Monday, June 18, 2012

Pseudo-Wellens' Syndrome due to Left Ventricular Hypertrophy (LVH)

A 52 year old male presented with epigastric pain, continuing in the emergency department.  He has a history of hypertension, and is on amlodipine.  Thinking that epigastric pain might be an anginal equivalent, this ECG was recorded:

There is LVH.  There are T-wave inversions in aVL and V3-V6. 

The physicians were worried about Wellens' syndrome and treated for ACS.  He was placed on a nitroglycerine drip.  Initial troponin was negative.  A followup ECG was done 3 hours later.

Perhaps slightly less T-wave inversion.  Nonspecific.

He was admitted.  All troponins were normal.  A formal echo showed concentric LVH and there was also a subtle abnormality which the echocardiographer thought suspicious for LAD distribution ischemia.  So he underwent a coronary angiogram which was completely normal.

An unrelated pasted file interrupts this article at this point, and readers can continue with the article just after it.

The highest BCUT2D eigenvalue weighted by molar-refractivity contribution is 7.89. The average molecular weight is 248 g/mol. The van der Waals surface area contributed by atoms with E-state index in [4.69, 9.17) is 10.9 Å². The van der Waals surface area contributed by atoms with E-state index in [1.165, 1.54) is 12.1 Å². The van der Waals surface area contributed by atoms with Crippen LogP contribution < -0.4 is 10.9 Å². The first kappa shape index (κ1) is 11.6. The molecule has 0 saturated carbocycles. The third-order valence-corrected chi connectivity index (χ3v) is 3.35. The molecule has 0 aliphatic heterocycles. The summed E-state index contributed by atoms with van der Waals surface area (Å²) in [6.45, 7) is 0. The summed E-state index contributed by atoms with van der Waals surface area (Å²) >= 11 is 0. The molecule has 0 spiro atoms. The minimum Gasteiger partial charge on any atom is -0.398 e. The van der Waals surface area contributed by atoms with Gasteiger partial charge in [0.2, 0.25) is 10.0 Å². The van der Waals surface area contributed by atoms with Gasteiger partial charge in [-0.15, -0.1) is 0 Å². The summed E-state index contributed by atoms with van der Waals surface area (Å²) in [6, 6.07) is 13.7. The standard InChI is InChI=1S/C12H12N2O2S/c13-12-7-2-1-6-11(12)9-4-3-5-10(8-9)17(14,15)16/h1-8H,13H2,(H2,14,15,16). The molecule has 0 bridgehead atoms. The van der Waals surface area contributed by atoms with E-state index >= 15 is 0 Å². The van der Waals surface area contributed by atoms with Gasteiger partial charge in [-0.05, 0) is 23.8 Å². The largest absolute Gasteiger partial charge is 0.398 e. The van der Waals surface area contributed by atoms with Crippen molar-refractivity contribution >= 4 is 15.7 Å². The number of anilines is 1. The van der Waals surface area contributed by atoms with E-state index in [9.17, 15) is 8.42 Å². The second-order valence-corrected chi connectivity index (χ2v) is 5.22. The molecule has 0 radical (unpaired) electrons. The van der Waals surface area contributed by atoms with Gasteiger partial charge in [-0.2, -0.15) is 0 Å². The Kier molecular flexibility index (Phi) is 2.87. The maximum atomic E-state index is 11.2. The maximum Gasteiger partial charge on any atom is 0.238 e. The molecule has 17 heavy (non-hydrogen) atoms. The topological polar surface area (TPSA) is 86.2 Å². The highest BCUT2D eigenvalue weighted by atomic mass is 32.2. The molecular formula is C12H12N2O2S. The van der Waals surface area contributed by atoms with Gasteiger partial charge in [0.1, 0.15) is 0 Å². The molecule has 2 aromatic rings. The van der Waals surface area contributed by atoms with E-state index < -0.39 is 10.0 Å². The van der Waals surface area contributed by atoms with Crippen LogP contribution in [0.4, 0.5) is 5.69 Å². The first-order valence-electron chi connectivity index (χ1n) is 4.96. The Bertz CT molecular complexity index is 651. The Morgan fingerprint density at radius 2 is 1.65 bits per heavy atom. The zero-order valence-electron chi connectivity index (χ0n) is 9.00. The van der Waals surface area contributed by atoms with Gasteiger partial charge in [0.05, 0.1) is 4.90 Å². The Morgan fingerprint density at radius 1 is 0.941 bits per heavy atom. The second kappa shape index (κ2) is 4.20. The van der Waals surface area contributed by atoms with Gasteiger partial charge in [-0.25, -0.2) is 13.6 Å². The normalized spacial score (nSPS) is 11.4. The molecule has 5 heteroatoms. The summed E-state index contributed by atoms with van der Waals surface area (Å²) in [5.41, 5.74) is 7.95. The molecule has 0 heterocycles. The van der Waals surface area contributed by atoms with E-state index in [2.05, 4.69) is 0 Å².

This is not Wellens'.  Why?

1.  LVH frequently causes T-wave inversion which mimics Wellens'
2.  In Wellens', the chest pain is nearly always resolved by the time of the ECG.  It is reperfusion that results in the T-wave inversion and the pain is thus resolved by this time.
3.  Wellens' is defined by chest pain and ECG abnormalities.  Though Acute MI can present as epigastric pain, it is not at all common and T-wave inversion in the setting of epigastric pain is not high risk for ACS.
4.  T-wave inversion in Wellens' is primarily V2-V4.  When T-wave inversion is V3-V6, one should think more about LVH or Benign T-wave Inversion (this post on Benign T-wave Inversion is worth reading)

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